We’re checking in to see whether anyone here has any innovative ways of displaying trees (vegetation) in your glTFthree.js scene. We’re on a quest to create good looking trees (preferably a lot if performance allows), while maintaining performance. As you know, mesh-trees tend to have a high polycount. We can of course model Minecraft (low poly) trees but that’s not our goal.
We’ve been looking at:
Billboard textured trees (texture + alpha)
Instancing triangles as leaf + adding an optimized trunk
Particle systems + hair & fur modifier
We’re using Blender and/or 3ds Max in our workflow.
Anyone out there with any niece experience on this field?
With gltf alone you can’t introduce a dynamic system, but the minimum you can do is using 1 geometry per tree type and use instancing on them, though this is limited as you will always render all trees.
I automated this process by merging geometries, textures and materials into 1 for instancing, but you can also do this manually. Another reason i automated it was to preserve effects such as waving crowns in the wind even if it’s a single object like in this simple test with cartoonish trees.
For distance yes, that’s a common technique, but for closer ones you want the 3D version, probably even different versions from simple plane crowns like in the video above to per fork or even single leave versions for the closest trees, creating the assets is the more complicated part.
I render the scene through an optimized spatial index with auto-instancing to still be able to cull anything that isn’t seen, as well as auto-impostors for billboards similar to what you described but preserving their 3D appearance by using additional g-buffer sprites or a volumetric rendered representation what gives the best visual result. Additionally, but that adds more complexity Tesseract renders large areas of trees in the third LOD simply on the terrain anymore as at some distance a single tree wouldn’t even fill a pixel on screen anymore.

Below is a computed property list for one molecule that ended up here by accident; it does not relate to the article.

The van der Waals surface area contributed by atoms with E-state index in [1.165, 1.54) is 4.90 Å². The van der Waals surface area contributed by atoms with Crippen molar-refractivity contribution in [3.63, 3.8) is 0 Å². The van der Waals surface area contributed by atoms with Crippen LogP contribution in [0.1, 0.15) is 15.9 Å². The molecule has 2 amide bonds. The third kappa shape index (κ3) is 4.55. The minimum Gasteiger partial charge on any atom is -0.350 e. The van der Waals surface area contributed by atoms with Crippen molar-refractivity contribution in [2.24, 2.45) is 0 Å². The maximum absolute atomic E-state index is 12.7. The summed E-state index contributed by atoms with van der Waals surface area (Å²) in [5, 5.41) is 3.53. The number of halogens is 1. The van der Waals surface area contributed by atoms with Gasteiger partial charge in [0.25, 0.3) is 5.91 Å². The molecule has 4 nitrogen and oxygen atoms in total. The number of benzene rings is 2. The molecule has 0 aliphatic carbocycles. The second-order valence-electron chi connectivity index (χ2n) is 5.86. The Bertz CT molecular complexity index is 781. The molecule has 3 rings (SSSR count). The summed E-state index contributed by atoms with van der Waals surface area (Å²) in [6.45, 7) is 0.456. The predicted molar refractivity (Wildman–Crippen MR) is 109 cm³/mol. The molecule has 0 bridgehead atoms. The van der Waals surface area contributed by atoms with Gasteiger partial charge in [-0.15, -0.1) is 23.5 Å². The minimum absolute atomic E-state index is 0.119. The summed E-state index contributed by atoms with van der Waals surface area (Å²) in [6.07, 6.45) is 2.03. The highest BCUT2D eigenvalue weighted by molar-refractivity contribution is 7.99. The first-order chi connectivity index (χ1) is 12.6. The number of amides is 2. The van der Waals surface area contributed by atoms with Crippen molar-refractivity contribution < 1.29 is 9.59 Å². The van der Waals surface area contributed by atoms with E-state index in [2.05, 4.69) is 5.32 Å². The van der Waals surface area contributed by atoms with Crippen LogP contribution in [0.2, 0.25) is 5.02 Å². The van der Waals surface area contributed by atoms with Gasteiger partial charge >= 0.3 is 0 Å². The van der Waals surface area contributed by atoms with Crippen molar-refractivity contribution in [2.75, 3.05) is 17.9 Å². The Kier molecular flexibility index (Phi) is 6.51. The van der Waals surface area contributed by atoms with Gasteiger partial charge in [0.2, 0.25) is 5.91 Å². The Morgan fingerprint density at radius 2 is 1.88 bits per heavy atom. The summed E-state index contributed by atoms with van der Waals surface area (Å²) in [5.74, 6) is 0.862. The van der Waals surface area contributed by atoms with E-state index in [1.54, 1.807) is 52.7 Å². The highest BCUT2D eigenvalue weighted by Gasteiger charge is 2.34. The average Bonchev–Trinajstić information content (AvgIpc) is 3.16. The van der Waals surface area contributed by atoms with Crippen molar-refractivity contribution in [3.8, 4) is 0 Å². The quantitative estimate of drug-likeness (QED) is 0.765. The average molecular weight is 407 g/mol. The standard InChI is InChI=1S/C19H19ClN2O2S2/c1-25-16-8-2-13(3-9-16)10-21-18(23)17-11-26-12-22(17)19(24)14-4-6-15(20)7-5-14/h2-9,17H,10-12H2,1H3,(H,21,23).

DCC tools won’t give you a dynamic system, they can only export geometries, for creating them it’s a different story but there are specialized tools for trees.
What is your goal? This can be very case specific, like simple billboard trees for an real estate map viewer or a vast amount of trees for an detailed open world. I assume trees aren’t the mayor part of the project?
The particular NodeMaterial created in that scene is complex, and probably not the best example, but a similar approach would work with custom shaders or your own NodeMaterial. For a simpler example see:
^This example loads a GLB model of a singleflower. It then creates one InstancedMesh containing many copies of the stem from that flower, and another InstancedMesh with many blossoms. The stem and blossom are split so that we can put different colors on each blossom while keeping all the stems green. And then a simple scaling animation is applied.
You will likely need to script your animation in three.js, but you can bring the material and geometry assets from Blender or 3DS Max with glTF.